Section 2 CFR 200.403(c) of the Uniform Guidance requires that we apply our policies and procedures uniformly to both federally-financed and other activities of the university. Therefore, CU Boulder’s Cost Principles Policy and related procedural statements are also applicable to non-federal awards. The basic criteria for charging personnel recruitment costs are similar for non-federal sponsored projects, but it is also important to be familiar with the particular requirements or restrictions of each non-federal sponsor. When allowed by the non-federal sponsor, a written justification for the inclusion of personnel recruitment costs should be provided in order to explain why these are necessary to fulfill the research objective of the project, and to ensure that the cost directly benefits the project being charged, even when the non-federal sponsor may follow more flexible spending guidelines.
Recruiting costs should be identified in the proposal budget justification, and justified as to how they are necessary and allocable to the performance of the award. Inclusion in the budget justification is intended to enable the sponsor to review and concur with the need for the recruiting costs. Written justification and/or approval is meant to prevent questions regarding the allowability of costs in the event of an audit.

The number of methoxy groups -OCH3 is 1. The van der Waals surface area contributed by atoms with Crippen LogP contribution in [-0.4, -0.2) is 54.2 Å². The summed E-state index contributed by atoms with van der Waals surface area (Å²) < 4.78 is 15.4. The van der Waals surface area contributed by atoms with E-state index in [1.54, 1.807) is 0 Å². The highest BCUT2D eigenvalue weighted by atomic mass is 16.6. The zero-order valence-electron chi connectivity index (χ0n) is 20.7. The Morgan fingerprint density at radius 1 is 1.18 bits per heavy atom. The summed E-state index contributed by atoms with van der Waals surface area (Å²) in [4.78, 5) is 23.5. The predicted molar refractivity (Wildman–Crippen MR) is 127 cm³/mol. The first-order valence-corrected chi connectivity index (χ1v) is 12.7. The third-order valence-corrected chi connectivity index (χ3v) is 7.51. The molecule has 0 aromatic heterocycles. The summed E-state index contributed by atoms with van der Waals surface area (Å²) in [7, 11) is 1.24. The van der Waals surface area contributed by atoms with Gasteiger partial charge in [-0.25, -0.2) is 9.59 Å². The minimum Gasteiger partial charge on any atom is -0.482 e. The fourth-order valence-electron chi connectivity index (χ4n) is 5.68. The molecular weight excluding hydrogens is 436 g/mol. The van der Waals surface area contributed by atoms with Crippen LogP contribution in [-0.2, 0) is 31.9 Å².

In the case of international recruitment:
After an Award is Funded
Not every cost can be anticipated at the time of proposal preparation. In the event that an unbudgeted recruiting cost is required after an award is funded, the department should work directly with the assigned grant accountant to ensure this cost is properly documented prior to the costs being incurred. The need for recruiting for a specific project, and how it is necessary and allocable, should be fully described in the justification and retained by the department for future reference should the expenditure be questioned at a later date.
D. Related Procedural Statements, Forms, Policies & Tools
If the candidate is being recruited to work on a sponsored project, the candidate’s meal would be an allowable cost as part of their travel expenses, either as a direct reimbursement or as a per diem charge. The PI and colleagues’ meal would not be an allowable expense because they are not in travel status.
Recruiting costs are not considered marketing costs and should be included under Other Direct Costs: Recruiting Costs.
It depends. Please review your award documents and sponsor guidelines, and contact your grant or contract officer for assistance. In general, if prior approval is required for international travel, prior approval will be required for international travel associated with recruiting.
If the cost of the airfare is going to be charged to a federally funded sponsored project that the candidate would potentially be working on, the air travel needs to comply with the Fly America Act even if the candidate will be purchasing the ticket and getting reimbursed for its cost.
Yes, costs of a recruitment search are allowable, even if the position ultimately is not filled.